Republican's will lose in 2016. Not because Hilary is a women but because the demographics are against them. White males are the only demographic Republicans win and that is why they have only won the popular vote once in the last 6 presidential election. Sarah Palin was on the McCain ticket and had they won she would've been the first female Vice President. That fact did not help McCain with women. Obama still women the women vote by a normal margin Democrats always win by amongst female voters.

Link to post
Share on other sites

That the choice of US President is now driven primarily by the need to tick off, as fast as possible, all the boxes on the Politically Correct agenda.

 

A truly specious conservative argument, when you really look at it. It seems driven by a shallow, propagandized perception of the intelligence of everyone else.

Link to post
Share on other sites

If people were intelligent, they wouldn't vote for politicians. Why people keep voting for the beggars amazes me. I stopped voting 20 years ago, when I realised what was going on.

 

Thankfully, more and more people are also realising this, and have stopped voting.

 

The percentage of people who vote in elections is steadily falling, This is a good sign. Doesn't it show that we aren't all fooled by politicians?

Link to post
Share on other sites

Well, the people who vote for them are getting fewer, which shows a welcome increase in the general level of intelligence of the population.

 

What intelligent person could possibly vote for a politician? I mean, haven't we learned that they're all scoundrels? Perhaps this hasn't yet penetrated some people's skulls.

Link to post
Share on other sites

Well, the people who vote for them are getting fewer, which shows a welcome increase in the general level of intelligence of the population.

This does not follow.

 

What intelligent person could possibly vote for a politician?

Are you asking that I name or actually list a few, or are you trying to argue some nebulous point that somehow the most "intelligent" people among us can reasonably expect to change a system by ignoring and opting out of it? That doesn't seem very intelligent to me (much more like an ostrich burying its head in the sand), but I suppose YMMV.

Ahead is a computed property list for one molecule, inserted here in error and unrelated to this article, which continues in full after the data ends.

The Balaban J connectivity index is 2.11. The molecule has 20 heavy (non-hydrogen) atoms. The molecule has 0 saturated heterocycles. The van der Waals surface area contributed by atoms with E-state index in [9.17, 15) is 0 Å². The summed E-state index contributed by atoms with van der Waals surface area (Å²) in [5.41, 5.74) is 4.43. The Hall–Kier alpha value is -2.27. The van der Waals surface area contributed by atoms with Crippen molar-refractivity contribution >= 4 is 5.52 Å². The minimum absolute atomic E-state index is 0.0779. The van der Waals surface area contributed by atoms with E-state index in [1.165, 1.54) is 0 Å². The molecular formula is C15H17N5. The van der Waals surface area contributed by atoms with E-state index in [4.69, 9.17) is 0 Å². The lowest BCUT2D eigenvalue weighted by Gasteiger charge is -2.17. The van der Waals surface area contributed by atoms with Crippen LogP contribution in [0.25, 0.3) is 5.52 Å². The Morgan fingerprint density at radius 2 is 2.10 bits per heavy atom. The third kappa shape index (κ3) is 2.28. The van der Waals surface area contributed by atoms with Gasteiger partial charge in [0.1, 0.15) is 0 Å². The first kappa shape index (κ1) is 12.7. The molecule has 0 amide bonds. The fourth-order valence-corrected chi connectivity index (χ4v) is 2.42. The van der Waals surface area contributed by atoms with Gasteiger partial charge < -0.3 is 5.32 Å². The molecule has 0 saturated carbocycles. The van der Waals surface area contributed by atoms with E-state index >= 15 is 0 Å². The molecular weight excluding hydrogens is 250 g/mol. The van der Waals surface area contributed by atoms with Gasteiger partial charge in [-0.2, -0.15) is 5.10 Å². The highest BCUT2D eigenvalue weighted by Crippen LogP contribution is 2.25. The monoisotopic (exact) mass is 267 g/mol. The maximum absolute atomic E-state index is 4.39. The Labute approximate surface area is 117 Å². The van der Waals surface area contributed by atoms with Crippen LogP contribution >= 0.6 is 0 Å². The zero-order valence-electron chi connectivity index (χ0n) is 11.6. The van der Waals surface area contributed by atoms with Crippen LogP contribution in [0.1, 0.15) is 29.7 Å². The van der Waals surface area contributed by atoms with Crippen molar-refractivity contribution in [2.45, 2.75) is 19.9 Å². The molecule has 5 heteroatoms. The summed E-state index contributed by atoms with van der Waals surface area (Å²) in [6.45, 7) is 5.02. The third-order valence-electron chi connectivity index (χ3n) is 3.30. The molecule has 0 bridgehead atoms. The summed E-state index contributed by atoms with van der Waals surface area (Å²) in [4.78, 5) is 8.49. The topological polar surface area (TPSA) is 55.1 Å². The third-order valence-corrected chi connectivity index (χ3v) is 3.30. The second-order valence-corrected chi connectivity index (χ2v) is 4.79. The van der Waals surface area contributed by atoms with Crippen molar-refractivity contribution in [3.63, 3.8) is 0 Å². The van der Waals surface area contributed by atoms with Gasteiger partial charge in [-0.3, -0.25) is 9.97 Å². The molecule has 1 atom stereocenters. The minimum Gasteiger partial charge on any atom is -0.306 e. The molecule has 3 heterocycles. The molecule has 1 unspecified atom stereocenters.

Link to post
Share on other sites

This does not follow.

 

Are you asking that I name or actually list a few, or are you trying to argue some nebulous point that somehow the most "intelligent" people among us can reasonably expect to change a system by ignoring and opting out of it? That doesn't seem very intelligent to me (much more like an ostrich burying its head in the sand), but I suppose YMMV.

I don't think it's intelligent to keep complaining about politicians (as everyone seems to do) - yet keep going to the polls and voting for them.

 

What we ought to do is this - whenever there's an election - stay away from the polls, and refuse to vote.

That would at least deprive the politicians of any claim that they have "a mandate from the people".

 

An increasing number of people are reacting in this way - ie, staying away from the polls. Not out of "apathy", but out of a sense that the present political system is not what they want.

Link to post
Share on other sites

If you don't vote, don't complain.

One of the penalties for refusing to participate in politics is that you end up being governed by your inferiors. ~Plato

Edited by Acme
Link to post
Share on other sites

Create an account or sign in to comment

You need to be a member in order to leave a comment

Create an account

Sign up for a new account in our community. It's easy!

Register a new account

Sign in

Already have an account? Sign in here.

Sign In Now

×
×
  • Create New...

Important Information

We have placed cookies on your device to help make this website better. You can adjust your cookie settings, otherwise we'll assume you're okay to continue.